Public safety comms will benefit from open standards
By Hamish Duff, President, ARCIA
Monday, 15 July, 2019
June saw members gather in Sydney for Comms Connect and the ARCIA dinner. During Comms Connect, ARCIA again held multi-coupling training courtesy of RFI, which attracted more 30 people from a cross-section of the industry. Since November 2018 that is now more than 100 people who have attended ARCIA multi-coupling training, which is an excellent outcome. We will be conducting more training in Brisbane and we intend to run two courses during Comms Connect Melbourne 2019. Clearly there is demand for industry-led training and ARCIA is now looking for other suitable material and providers to help deliver this to the industry.
So far during 2019 we have also been talking with many businesses who have highlighted the various issues they face with ‘RF workers’. A common question is, how can we tell if a person is trained to the standard we require? What are the suitable standards for installers, technicians, engineers and project managers?
We need to attract more people to the industry and we need to find ways to provide a vocational outcome for both business and employees. In the face of current training options it will fall to industry to take action. My personal view is I would like to see RF workers carrying an industry card that includes a training level. However, we are very long way from that at the moment and we will need a lot of industry support to make it work. To actually be accepted it must be held to a high standard rather than a ‘tick and flick’ we see so often nowadays.
In Sydney we were privileged to welcome Edward Parkinson from FirstNet to Sydney. Mr Parkinson provided an excellent update on FirstNet and the number of US public safety agencies that are using the service. There a number of unique features of the FirstNet partnership with AT&T in the US market and there are many lessons to be learned for other jurisdictions, including Australia. At Comms Connect there were also several presentations from ‘Team Finland’, showing us how they handle critical communications now and how they intend to in the future. There is a growing recognition that the global public safety market will benefit from open standards and access to new technology at a price that is affordable. I would like to add ARCIA’s thank you to all the international guests for taking the time to travel around the world to bring their experience to our market.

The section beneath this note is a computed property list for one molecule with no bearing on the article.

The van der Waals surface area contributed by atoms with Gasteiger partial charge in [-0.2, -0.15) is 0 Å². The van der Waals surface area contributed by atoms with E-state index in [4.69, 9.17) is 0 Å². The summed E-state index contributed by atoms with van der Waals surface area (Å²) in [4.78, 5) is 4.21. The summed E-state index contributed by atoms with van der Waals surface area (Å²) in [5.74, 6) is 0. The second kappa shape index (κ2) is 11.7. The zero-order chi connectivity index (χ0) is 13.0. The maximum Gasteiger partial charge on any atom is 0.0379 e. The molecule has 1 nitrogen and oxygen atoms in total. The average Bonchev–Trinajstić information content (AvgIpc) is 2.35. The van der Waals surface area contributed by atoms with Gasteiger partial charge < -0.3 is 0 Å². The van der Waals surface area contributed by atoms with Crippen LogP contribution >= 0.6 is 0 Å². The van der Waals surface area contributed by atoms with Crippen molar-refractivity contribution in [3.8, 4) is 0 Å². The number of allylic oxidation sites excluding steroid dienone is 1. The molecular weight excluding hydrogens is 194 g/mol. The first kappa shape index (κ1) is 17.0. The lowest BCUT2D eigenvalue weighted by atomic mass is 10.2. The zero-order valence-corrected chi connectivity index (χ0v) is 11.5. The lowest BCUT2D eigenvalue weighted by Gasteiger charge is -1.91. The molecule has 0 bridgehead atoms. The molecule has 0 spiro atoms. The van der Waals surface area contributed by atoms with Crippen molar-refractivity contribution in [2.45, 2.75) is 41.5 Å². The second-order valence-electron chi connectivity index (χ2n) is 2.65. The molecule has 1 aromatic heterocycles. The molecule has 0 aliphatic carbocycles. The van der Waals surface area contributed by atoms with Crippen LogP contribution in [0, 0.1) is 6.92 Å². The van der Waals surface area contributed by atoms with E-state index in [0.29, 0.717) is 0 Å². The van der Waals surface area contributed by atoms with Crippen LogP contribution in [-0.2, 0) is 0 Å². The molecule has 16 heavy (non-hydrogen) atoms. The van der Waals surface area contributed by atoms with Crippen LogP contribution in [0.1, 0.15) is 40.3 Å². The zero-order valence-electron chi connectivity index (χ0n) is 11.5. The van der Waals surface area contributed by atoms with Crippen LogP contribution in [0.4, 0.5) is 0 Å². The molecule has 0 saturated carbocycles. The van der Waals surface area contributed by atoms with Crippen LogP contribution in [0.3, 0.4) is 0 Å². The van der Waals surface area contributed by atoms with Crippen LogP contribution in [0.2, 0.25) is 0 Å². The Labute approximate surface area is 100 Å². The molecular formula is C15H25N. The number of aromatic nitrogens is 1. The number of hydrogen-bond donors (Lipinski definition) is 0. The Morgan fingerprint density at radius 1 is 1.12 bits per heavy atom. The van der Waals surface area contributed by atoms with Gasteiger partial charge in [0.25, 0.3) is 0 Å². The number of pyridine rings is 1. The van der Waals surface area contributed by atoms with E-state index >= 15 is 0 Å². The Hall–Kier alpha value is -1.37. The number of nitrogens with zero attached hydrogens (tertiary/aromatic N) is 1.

With all the discussions around LTE, public safety and POC services, you could easily be forgiven for thinking that LMR around the world is shrinking. This is not the case; many markets are transitioning from analog to digital services and overall the global LMR market is growing. This is a point that ARCIA continues to take to regulators, public safety and industry in general — the demand for critical communications remains and there are several technology options. In recent ACMA discussion papers we are pleased to see there is now recognition of the need for spectrum for LTE that is outside of the public carriers networks, another battle on which ARCIA has had some success.
ARCIA has introduced a revised partnership prospectus for 2019 and a slight adjustment of membership fees. People are often surprised by the range of work that the Association covers; this happens only with the tremendous support we get from our members and partners. A huge amount of this work relies on volunteered time and over the past few years a lot of that load has fallen on the shoulders of our Executive Officer, Ian Miller. It is clear we need to do more and this will require the Association to become more professional, with more part-time secretarial and event services. Our policy is to try to run a relatively balanced budget, while investing in events and other activities the committee believe to be worthwhile. We hope that you support our endeavours to provide better services to members.
During the week of Comms Connect in Sydney, members from the TCCA/ATCCF and ARCIA met and agreed to work more closely on issues concerning the wireless communications industry. For many years, Europe-based TCCA has been involved in standards work and in particular the 3GPP standard. As technology develops the awareness of these standards is increasing, and in a globalised communications world there is a need for ARCIA to not only maximise the benefits from our existing international agreements, but to also become more involved in areas of common standards and requirements. This new agreement will provide many benefits to our members and the Australasian communications industry in general.
There is a fear of dumbing down the equipment rules without relevant explanation.
ARCIA is concerned that public safety is being compromised by the will of bureaucracy.
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